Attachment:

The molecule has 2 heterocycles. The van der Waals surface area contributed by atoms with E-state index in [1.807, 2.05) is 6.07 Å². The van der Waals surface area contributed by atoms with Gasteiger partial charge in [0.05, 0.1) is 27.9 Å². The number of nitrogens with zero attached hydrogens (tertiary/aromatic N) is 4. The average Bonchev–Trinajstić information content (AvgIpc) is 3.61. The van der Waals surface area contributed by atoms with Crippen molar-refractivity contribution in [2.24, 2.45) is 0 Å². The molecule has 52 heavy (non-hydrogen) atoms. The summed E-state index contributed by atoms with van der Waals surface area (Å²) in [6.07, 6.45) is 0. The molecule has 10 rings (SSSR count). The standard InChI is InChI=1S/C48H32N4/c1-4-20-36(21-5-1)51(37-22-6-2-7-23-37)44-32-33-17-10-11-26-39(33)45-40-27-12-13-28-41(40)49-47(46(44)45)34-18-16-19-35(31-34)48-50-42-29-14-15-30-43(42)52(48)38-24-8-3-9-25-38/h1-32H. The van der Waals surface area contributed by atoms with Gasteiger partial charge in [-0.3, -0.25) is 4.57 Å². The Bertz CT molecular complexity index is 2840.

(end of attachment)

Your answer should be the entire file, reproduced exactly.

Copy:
The molecule has 2 heterocycles. The van der Waals surface area contributed by atoms with E-state index in [1.807, 2.05) is 6.07 Å². The van der Waals surface area contributed by atoms with Gasteiger partial charge in [0.05, 0.1) is 27.9 Å². The number of nitrogens with zero attached hydrogens (tertiary/aromatic N) is 4. The average Bonchev–Trinajstić information content (AvgIpc) is 3.61. The van der Waals surface area contributed by atoms with Crippen molar-refractivity contribution in [2.24, 2.45) is 0 Å². The molecule has 52 heavy (non-hydrogen) atoms. The summed E-state index contributed by atoms with van der Waals surface area (Å²) in [6.07, 6.45) is 0. The molecule has 10 rings (SSSR count). The standard InChI is InChI=1S/C48H32N4/c1-4-20-36(21-5-1)51(37-22-6-2-7-23-37)44-32-33-17-10-11-26-39(33)45-40-27-12-13-28-41(40)49-47(46(44)45)34-18-16-19-35(31-34)48-50-42-29-14-15-30-43(42)52(48)38-24-8-3-9-25-38/h1-32H. The van der Waals surface area contributed by atoms with Gasteiger partial charge in [-0.3, -0.25) is 4.57 Å². The Bertz CT molecular complexity index is 2840.